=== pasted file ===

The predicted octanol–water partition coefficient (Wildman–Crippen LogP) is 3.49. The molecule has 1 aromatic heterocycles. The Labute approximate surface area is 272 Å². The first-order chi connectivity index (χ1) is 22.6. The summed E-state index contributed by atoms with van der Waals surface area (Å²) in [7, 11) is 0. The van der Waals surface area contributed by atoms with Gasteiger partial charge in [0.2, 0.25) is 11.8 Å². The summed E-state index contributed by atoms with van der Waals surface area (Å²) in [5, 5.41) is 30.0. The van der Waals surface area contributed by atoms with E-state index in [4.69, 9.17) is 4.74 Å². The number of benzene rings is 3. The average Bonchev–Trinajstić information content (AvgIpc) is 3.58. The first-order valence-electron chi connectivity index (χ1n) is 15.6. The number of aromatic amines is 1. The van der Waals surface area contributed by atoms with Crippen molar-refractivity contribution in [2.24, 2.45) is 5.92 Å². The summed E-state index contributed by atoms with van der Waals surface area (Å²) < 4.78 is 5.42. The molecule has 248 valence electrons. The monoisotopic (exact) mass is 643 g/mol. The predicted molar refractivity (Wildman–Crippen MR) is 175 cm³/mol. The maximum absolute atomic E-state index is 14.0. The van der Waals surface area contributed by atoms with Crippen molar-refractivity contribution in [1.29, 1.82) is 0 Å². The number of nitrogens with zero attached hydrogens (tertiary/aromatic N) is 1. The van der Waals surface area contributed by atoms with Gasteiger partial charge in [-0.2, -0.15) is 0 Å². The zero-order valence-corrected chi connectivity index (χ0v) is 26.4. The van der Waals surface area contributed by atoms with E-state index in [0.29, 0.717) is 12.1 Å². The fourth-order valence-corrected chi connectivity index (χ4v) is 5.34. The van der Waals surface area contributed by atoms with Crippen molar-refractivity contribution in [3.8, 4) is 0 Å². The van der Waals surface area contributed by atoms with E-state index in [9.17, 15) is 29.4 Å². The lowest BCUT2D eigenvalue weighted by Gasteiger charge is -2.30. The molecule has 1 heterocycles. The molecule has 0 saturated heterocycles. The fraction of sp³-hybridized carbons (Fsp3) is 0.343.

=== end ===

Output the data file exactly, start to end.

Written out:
The predicted octanol–water partition coefficient (Wildman–Crippen LogP) is 3.49. The molecule has 1 aromatic heterocycles. The Labute approximate surface area is 272 Å². The first-order chi connectivity index (χ1) is 22.6. The summed E-state index contributed by atoms with van der Waals surface area (Å²) in [7, 11) is 0. The van der Waals surface area contributed by atoms with Gasteiger partial charge in [0.2, 0.25) is 11.8 Å². The summed E-state index contributed by atoms with van der Waals surface area (Å²) in [5, 5.41) is 30.0. The van der Waals surface area contributed by atoms with E-state index in [4.69, 9.17) is 4.74 Å². The number of benzene rings is 3. The average Bonchev–Trinajstić information content (AvgIpc) is 3.58. The first-order valence-electron chi connectivity index (χ1n) is 15.6. The number of aromatic amines is 1. The van der Waals surface area contributed by atoms with Crippen molar-refractivity contribution in [2.24, 2.45) is 5.92 Å². The summed E-state index contributed by atoms with van der Waals surface area (Å²) < 4.78 is 5.42. The molecule has 248 valence electrons. The monoisotopic (exact) mass is 643 g/mol. The predicted molar refractivity (Wildman–Crippen MR) is 175 cm³/mol. The maximum absolute atomic E-state index is 14.0. The van der Waals surface area contributed by atoms with Crippen molar-refractivity contribution in [1.29, 1.82) is 0 Å². The number of nitrogens with zero attached hydrogens (tertiary/aromatic N) is 1. The van der Waals surface area contributed by atoms with Gasteiger partial charge in [-0.2, -0.15) is 0 Å². The zero-order valence-corrected chi connectivity index (χ0v) is 26.4. The van der Waals surface area contributed by atoms with E-state index in [0.29, 0.717) is 12.1 Å². The fourth-order valence-corrected chi connectivity index (χ4v) is 5.34. The van der Waals surface area contributed by atoms with Crippen molar-refractivity contribution in [3.8, 4) is 0 Å². The van der Waals surface area contributed by atoms with E-state index in [9.17, 15) is 29.4 Å². The lowest BCUT2D eigenvalue weighted by Gasteiger charge is -2.30. The molecule has 1 heterocycles. The molecule has 0 saturated heterocycles. The fraction of sp³-hybridized carbons (Fsp3) is 0.343.